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Whether an employer, self-employed or employed, anyone can suffer financial loss as a result of long term sick leave due to injury at work. Why take the risk? There are measures you can take to reduce risk by using the correct Personal Protective Equipment (PPE). Not to mention, it’s the law.

When should you use PPE?

PPE should be used when safe systems of work have been applied and hazards still remain. PPE reduces risk of injury to the body, specifically: Eyes, Ears, Head, Feet, Lungs and Skin.

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Who is responsible?

Everyone in the workplace has an element of responsibility for ensuring adequate PPE is in use.

Employers

Regulation 4 of the Personal Protective Equipment at work states;

…every employer shall ensure that suitable personal protective equipment is provided to their employees, except where such risk has been reasonably controlled by other means which are equally or more effective

It is also the employer’s responsibility to provide training and instructions for use, and carry out regular maintenance.

Self-employed

The self employed also have a duty to obtain and use the appropriate PPE.

Employees

Employees must use the PPE provided to them as instructed by their employer. It is the employee’s responsibility to examine the equipment before use and report any damage immediately. An employee should not carry out maintenance unless trained and authorised.


Top tips

  1. There are times when PPE needs to be worn all day; comfort is key.
  2. If you need more than one item of PPE, consider how they fit together. You can purchase combinations such as respirators with eye protection.
  3. Select the right fit. If you’re an employer provide a good range so your employees can choose for themselves. If purchasing for yourself, why not try it on? – find your nearest store.
  4. Don’t go over the top, there is such a thing as too protective. Choosing ear defenders which cut out too much noise can cause isolation. Wearing unnecessary, bulky protective clothing could restrict movement. If it makes the job more difficult, you or your employees may become less willing to wear them.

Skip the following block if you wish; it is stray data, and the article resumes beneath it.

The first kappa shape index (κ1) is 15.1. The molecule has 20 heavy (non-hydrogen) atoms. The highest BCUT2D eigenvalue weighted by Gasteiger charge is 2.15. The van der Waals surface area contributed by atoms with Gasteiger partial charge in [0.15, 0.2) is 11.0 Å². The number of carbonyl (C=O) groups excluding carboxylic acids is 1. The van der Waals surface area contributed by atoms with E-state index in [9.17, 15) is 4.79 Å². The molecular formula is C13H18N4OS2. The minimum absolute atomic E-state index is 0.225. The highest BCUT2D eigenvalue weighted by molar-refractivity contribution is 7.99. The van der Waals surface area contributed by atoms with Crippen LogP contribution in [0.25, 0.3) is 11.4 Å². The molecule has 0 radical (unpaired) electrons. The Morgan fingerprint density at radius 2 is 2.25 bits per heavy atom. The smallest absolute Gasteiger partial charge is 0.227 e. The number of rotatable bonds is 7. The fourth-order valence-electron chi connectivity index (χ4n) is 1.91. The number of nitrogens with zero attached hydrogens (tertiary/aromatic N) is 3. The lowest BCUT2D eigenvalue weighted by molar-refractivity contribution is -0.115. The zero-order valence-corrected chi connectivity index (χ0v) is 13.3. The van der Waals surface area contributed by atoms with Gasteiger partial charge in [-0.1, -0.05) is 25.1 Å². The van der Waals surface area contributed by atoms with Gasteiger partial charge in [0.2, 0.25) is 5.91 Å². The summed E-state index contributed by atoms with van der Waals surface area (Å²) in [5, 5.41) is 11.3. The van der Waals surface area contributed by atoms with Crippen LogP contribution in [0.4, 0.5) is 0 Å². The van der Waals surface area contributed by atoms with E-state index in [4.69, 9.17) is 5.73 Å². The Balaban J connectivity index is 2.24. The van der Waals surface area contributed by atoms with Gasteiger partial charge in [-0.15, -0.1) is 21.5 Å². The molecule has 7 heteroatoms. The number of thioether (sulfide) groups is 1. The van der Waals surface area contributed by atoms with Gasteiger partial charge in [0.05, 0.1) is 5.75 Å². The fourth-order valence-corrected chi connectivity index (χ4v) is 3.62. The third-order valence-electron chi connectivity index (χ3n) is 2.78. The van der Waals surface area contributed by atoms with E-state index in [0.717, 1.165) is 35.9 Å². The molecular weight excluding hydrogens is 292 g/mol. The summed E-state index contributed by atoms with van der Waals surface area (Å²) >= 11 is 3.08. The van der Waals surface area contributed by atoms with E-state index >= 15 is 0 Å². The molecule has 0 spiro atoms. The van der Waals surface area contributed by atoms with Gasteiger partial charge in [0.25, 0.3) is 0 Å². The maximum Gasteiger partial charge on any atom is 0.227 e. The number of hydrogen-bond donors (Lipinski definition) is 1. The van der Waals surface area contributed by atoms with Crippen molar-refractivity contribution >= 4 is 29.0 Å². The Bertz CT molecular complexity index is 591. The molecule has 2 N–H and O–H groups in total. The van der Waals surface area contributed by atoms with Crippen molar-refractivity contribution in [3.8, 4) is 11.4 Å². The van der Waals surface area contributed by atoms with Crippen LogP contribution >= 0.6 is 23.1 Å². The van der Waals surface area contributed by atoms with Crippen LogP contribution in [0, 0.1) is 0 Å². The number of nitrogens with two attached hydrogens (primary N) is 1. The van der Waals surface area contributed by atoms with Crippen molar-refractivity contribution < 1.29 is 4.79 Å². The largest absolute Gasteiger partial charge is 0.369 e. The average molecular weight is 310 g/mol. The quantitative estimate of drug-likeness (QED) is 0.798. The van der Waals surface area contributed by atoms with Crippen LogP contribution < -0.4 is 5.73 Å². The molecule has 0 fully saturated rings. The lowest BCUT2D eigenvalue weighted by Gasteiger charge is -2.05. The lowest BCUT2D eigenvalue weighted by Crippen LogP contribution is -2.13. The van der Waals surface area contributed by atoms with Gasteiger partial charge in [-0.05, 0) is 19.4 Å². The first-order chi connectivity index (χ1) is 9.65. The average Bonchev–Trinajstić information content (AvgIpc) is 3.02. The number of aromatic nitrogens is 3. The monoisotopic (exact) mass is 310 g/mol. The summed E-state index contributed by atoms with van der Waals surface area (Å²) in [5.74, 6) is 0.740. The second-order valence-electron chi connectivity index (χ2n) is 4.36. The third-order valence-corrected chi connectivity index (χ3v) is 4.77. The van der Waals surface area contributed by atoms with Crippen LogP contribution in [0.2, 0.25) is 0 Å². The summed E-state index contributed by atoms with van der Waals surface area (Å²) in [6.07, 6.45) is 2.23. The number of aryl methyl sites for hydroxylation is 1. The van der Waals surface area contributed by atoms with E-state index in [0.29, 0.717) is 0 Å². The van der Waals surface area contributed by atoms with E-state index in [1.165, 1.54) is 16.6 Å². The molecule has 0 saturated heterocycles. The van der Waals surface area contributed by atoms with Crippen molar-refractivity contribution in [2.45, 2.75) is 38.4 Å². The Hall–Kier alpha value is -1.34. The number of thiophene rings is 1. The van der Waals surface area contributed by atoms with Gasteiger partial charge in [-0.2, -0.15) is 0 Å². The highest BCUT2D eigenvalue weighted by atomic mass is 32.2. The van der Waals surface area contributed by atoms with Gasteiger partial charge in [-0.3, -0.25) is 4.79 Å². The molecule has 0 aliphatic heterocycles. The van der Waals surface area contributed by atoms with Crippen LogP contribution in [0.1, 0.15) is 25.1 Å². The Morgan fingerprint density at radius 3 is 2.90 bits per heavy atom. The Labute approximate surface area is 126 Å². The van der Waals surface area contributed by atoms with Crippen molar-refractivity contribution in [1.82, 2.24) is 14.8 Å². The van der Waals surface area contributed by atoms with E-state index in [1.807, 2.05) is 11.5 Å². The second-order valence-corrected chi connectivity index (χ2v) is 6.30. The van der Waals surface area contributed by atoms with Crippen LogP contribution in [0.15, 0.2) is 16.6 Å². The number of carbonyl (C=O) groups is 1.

5. Carry out regular maintenance checks ensuring protection is in good clean condition, with no damage or unofficial modifications.
  6. Select the right grade. There are too many variants to list, respirators are a good example. When choosing a respirator you must ensure you select the correct filter for the application and contaminant. Make an informed choice, view our buying guides.
  7. Prevention is better than cure. As a workforce we’ve become more aware of health and safety in the workplace, PPE and selecting the right kit for the job. It is the law after all. We often neglect strain injuries caused by repetitive work. Educate your employees or familiarise yourself with manual handling techniques. Consider matting for preventing slip hazards and relieving stress on the legs and back from standing on a hard floor for long periods.
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Finding more information on PPE

For more information on health and safety at work and your responsibilities as an employer, employee or someone who is self-employed, you can visit the HSE website. For advice on selecting the right health and safety equipment for you and your business speak with our knowledgeable Business Services team on 03332 406 406 or abst@axminster.co.uk


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